National selfishness delaying global oceans deal
Some countries won’t accept that the world’s oceans belong to everyone and their “egoism” is holding up a global agreement on protecting these vast tracts of the planet, the United Nations chief charged Monday. U.N. Secretary-General Antonio Guterres didn’t say which countries he was referring to, but stressed the significance of the oceans to everyone on the planet. “International waters are ours,” he said. The U.N. chief was with senior officials and scientists from more than 120 countries attending a five-day U.N. Ocean Conference in Lisbon, Portugal. Also present were activists frustrated by the failure to come up with international rules that might ensure ocean sustainability.
Plastitar: new form of pollution
The discovery came as a team of researchers were combing the shores of the Spanish island of Tenerife in the Canaries. Time and again, set against the sparkling waters that lapped the Playa Grande, they spotted clumps of hardened tar, dotted with tiny, colourful fragments of plastic. They swiftly realised that this combination of tar and microplastics – or “plastitar” as they named it – was unlike any other plastic pollution they had seen. “No longer is the presence of plastic in the environment limited to microplastics or a bottle in the sea,” said Javier Hernández Borges, an associate professor of analytical chemistry at the University of La Laguna in Tenerife, who coined the term plastitar. “Now it’s giving rise to new formations; in this case, one that combines two contaminants.”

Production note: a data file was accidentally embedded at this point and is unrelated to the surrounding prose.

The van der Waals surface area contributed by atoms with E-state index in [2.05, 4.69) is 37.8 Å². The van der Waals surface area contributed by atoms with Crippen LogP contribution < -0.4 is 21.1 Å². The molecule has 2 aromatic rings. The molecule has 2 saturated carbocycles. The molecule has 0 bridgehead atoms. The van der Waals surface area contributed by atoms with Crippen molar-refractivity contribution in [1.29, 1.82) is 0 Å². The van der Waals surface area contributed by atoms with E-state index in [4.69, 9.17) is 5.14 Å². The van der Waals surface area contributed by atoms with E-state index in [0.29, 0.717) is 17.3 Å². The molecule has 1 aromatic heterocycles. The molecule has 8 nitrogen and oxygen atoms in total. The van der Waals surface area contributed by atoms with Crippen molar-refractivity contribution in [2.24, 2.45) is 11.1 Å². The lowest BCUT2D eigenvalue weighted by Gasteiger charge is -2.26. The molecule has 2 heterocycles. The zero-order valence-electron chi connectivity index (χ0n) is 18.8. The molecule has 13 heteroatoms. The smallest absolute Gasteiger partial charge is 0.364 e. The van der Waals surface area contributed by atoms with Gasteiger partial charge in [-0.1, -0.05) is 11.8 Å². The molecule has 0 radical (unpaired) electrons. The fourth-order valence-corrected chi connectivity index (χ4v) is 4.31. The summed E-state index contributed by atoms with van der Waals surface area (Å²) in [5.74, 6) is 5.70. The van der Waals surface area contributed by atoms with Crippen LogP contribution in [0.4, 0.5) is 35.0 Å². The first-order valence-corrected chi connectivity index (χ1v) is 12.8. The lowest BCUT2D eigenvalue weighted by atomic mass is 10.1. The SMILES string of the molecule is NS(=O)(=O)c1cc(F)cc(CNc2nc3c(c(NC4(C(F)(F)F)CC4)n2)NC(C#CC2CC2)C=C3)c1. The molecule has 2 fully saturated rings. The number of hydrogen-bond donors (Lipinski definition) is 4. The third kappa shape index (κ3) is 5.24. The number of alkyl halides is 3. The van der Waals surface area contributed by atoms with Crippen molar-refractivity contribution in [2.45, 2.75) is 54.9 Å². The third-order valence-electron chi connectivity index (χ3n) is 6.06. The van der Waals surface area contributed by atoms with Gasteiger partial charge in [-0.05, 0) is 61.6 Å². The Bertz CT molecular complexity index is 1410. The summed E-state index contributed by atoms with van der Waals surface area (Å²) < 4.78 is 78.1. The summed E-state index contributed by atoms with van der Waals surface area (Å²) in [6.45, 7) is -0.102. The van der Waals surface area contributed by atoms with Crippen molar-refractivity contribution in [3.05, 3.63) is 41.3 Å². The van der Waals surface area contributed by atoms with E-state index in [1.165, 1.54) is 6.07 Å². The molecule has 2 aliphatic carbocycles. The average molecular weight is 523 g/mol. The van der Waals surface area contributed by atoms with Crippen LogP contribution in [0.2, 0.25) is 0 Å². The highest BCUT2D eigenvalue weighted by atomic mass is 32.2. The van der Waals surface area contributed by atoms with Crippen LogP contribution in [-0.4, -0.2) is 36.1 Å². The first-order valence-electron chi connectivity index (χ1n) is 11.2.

Suffolk County closes dozens of beaches to bathing due to possible high bacteria levels
Suffolk County has closed 63 beaches to bathing. The county health department says that after the recent heavy rainfall, bacteria levels could be higher than state standards. The beaches are along North Shore, including in Cold Spring Harbor and Huntington harbor and bay, and along the northern shoreline of the Great South Bay, Sag Harbor, and Long Island Sound.